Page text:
Inadvertently, all systems aren’t as perfect as one would plan or hope for. The SOCOM recruitment and enlistment system is no exception. For one, it is tedious as it is lengthy with the added safeguards, controls and screening procedures built-in to ensure quality recruits. Still, old-style parochialism pervades in all aspects of the Philippine Army. It is a off-shoot of a commander’s need to put persons he trusts to positions that are critical in nature. This practice has carried-over to soldier recruitment particularly in favouring the bosses’ “bata”. Although, eventually the new recruitment system tends to diminish the effect of this for the large part stringent assessing and reassessing of prospective candidates, one or two still tends to get through the system to appease the boss.
Lastly, SOCOM gets its recruits from every corner of the archipelago unlike other PA MSUs who tend to get recruits from their particular geographical location. As SOCOM recruitment is centralized at the Command’s headquarters in Nueva Ecija, this entails that candidate for recruitment need to go and stay within the vicinity of Fort Magsaysay. This means cost – cost for persons aspiring to be a soldier – often to those who have little or no means of income. In the first place, that is why they applied for soldiery; to better their life and their family’s well-being.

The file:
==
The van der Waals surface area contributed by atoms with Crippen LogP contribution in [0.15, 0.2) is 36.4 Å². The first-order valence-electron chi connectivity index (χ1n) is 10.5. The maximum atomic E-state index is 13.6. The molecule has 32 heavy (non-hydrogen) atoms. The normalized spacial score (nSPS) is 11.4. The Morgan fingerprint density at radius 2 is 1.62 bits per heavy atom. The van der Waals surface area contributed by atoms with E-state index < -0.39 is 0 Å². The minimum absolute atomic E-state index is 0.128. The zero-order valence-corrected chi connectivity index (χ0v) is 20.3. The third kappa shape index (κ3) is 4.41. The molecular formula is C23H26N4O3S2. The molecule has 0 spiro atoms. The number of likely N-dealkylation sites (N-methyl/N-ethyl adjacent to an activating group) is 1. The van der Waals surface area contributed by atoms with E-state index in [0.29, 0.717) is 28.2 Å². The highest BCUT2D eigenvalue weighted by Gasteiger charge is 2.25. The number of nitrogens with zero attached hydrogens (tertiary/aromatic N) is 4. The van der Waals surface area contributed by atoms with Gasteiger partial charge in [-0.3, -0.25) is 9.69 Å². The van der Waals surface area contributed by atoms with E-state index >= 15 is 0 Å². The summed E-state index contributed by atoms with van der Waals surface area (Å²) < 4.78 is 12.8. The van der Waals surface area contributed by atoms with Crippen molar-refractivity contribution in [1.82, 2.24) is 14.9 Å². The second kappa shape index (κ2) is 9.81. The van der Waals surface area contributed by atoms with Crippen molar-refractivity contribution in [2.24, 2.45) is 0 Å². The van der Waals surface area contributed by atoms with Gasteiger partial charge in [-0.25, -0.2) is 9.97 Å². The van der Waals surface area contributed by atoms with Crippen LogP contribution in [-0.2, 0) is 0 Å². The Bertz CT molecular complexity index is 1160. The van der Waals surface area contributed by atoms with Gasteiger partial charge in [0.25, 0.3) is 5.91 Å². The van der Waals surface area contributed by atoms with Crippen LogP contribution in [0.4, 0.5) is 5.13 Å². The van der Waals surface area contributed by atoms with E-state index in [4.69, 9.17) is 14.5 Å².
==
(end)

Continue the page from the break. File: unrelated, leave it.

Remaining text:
This much being said, SOCOM’s recruitment system in hind-sight is a well-thought of method of truly attaining what is best and brightest for our Armed Forces. Its tediousness ensures that only candidates who have an aptitude to work in the field of Special Operations and have the motivation and character essential in the recruited into the Command. Again, SOCOM is an organization that requires only the best and brightest, armed with the ATR and the well-meaning officers and men of the Command, this desire to seek only those capable of living within the code of the Special Forces operator. PAM 3-20 Special Forces Operations says it most eloquently. Special Forces operators are never mass-produced, meaning: SOF should be discriminately screened and trained and only the most deserving of persons will be justly called a member of the Special Operations Family.
The process is undoubtedly long; but as Machiavelli has often been quoted, the end certainly justifies the means. If you are after the best product, then your building block should only be the best materials. Looking forward, although the system of recruitment still has its potholes, these kinks in the road towards professionalism has increasingly been becoming far and in between and with this trend, things will only look brighter for SOCOM and the Philippine Army. “…The moment I become a member of the Special Forces, I march, rise, run and endure all weather. Isolated or distant, I work to accomplish my mission even though I know I face death… If I fall, if my ashes are scattered among the four winds, then that is just part and parcel of my duty!” From: The Special Forces Doctrine
University/College: University of Chicago
Type of paper: Thesis/Dissertation Chapter
Date: 10 January 2017